Taking back power

Loss of power sounds like a dramatic thing, doesn’t it? You’d spot someone stealing your power, surely? This is something I’ve thought about a lot over the last year, struggling to find the energy I need to do the things I both need, and want to do. I started to ask where my energy was going, and over time I realised that apparently small energy losses can add up to a very large power drain. Based on a mix of experience and observation, here are some examples of how power is stolen.

Time is the most precious thing. People who feel entitled to use up your time with their things, who offer nothing in return. Who don’t pay any attention when you tell them you are busy, or need to be somewhere else, or can’t do it right now. Just a few minutes day by day of taking your time to no good purpose can be quite the energy sapper. People who are always late and keep you waiting can steal a lot of time.

Asking for unpaid work. Asking that you stay on for just a little bit, or just do an extra thing – always presented as small and no big deal. Again, when this happens all the time, a great deal of time and energy is sucked up by it. Unpaid work that you didn’t volunteer for is basically theft. I’ve also seen this where people with more power slack off to make people with less power bear more of the load, thus taking even more power from them.

Demanding you do emotional labour can be a massive energy sapper. In a true relationship, people look after each other. You hear each other’s problems when they come along, you support each other, help each other figure stuff out. When one person demands support of another but gives nothing in return, they are stealing energy. When you say ‘I’m in a bad place right now and I can’t really help you,’ and they say ‘sorry to hear that, but here’s my problem in great detail, what do you think about my problem? Let’s talk about me and my problem’ there’s power theft going on. People who pester if you say no, and use up more time and energy if you try to resist than they would have if you’d gone along with them, need avoiding as far as possible.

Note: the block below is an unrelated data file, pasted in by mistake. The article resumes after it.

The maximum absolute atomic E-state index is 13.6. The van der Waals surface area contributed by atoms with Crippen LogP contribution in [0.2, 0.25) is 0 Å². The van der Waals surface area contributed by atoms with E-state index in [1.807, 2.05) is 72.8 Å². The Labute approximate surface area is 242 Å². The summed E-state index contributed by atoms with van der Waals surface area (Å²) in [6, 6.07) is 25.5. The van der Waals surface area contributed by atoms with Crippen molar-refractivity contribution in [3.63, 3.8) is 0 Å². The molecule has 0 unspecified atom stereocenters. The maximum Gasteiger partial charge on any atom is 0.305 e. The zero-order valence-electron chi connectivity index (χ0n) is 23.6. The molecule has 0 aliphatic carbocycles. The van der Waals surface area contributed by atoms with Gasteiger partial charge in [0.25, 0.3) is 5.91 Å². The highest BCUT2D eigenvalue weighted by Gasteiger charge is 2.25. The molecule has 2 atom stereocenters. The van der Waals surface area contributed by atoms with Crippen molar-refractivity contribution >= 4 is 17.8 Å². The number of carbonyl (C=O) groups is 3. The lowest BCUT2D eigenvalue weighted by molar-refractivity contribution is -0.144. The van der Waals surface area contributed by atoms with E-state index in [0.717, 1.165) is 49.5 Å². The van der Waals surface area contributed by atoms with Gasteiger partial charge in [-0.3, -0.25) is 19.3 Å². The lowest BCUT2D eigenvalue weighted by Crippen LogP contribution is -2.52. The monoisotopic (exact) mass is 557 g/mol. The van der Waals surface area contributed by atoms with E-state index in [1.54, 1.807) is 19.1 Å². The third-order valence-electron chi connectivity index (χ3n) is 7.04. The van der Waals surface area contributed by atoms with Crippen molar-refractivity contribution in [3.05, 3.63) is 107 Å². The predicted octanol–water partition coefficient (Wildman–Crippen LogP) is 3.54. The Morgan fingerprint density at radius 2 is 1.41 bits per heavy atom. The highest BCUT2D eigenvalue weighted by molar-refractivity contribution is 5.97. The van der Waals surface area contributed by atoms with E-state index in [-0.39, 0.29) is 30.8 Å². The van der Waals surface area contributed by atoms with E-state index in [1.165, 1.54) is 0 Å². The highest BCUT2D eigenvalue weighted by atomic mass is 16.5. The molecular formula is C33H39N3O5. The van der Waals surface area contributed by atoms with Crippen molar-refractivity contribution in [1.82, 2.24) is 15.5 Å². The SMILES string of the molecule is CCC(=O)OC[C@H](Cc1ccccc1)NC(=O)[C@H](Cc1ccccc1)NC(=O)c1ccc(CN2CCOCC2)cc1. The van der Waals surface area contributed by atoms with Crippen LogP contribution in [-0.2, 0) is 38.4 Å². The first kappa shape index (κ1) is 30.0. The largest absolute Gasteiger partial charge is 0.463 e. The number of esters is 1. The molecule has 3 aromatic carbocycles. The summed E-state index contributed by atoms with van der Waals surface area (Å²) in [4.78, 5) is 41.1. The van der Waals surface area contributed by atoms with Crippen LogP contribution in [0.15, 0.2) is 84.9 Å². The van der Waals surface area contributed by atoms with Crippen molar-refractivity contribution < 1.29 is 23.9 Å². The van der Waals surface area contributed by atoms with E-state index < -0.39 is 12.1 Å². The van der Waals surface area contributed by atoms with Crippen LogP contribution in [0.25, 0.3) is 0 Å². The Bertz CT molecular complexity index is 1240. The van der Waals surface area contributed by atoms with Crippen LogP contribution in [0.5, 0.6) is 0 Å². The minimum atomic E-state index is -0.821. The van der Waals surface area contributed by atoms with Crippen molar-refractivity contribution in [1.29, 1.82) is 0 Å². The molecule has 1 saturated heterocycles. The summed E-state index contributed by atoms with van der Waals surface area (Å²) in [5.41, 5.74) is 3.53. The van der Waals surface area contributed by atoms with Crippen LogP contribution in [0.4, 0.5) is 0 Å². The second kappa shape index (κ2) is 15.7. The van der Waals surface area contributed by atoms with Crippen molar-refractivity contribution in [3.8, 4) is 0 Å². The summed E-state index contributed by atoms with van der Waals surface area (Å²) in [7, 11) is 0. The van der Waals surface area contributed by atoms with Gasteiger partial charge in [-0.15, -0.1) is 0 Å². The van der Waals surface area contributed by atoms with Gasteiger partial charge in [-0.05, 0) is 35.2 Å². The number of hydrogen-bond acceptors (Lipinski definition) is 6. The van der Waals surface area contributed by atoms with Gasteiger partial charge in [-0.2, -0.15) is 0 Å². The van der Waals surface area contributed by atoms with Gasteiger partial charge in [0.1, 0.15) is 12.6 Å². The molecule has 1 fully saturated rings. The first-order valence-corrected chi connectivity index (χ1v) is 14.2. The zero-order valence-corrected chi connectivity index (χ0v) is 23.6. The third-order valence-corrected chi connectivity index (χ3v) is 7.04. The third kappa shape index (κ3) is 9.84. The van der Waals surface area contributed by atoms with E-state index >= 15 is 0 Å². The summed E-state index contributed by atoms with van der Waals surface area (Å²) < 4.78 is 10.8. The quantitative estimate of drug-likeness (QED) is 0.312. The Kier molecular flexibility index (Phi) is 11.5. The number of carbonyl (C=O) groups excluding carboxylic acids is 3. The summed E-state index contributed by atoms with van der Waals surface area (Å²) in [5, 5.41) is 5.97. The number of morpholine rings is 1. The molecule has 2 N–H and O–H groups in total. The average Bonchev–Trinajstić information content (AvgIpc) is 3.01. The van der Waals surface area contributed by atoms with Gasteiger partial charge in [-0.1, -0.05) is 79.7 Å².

People who make you feel responsible for their problems can be exhausting to deal with. People who keep having the same problems, doing all the same things, totally ignoring all advice but still expecting emotional support, are exhausting to deal with. I’ve had this one in combination and it took me years to find the resolve to step back and not get snared in it.